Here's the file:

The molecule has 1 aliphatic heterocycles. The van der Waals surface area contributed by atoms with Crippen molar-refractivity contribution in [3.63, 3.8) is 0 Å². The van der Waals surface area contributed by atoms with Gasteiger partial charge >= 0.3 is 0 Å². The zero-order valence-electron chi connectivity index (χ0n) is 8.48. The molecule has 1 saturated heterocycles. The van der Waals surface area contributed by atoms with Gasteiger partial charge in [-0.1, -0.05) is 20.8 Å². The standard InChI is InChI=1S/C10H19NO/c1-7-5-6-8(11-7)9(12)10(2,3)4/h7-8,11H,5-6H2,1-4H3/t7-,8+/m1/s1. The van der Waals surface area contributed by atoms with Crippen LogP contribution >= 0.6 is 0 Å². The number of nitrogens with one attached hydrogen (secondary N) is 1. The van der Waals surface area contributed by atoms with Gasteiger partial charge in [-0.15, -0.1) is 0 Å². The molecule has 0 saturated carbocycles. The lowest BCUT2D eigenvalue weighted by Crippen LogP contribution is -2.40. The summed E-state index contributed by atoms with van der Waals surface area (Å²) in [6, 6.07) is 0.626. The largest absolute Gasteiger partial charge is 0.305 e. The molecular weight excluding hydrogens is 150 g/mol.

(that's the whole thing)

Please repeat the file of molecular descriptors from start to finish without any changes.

The molecule has 1 aliphatic heterocycles. The van der Waals surface area contributed by atoms with Crippen molar-refractivity contribution in [3.63, 3.8) is 0 Å². The van der Waals surface area contributed by atoms with Gasteiger partial charge >= 0.3 is 0 Å². The zero-order valence-electron chi connectivity index (χ0n) is 8.48. The molecule has 1 saturated heterocycles. The van der Waals surface area contributed by atoms with Gasteiger partial charge in [-0.1, -0.05) is 20.8 Å². The standard InChI is InChI=1S/C10H19NO/c1-7-5-6-8(11-7)9(12)10(2,3)4/h7-8,11H,5-6H2,1-4H3/t7-,8+/m1/s1. The van der Waals surface area contributed by atoms with Crippen LogP contribution >= 0.6 is 0 Å². The number of nitrogens with one attached hydrogen (secondary N) is 1. The van der Waals surface area contributed by atoms with Gasteiger partial charge in [-0.15, -0.1) is 0 Å². The molecule has 0 saturated carbocycles. The lowest BCUT2D eigenvalue weighted by Crippen LogP contribution is -2.40. The summed E-state index contributed by atoms with van der Waals surface area (Å²) in [6, 6.07) is 0.626. The largest absolute Gasteiger partial charge is 0.305 e. The molecular weight excluding hydrogens is 150 g/mol.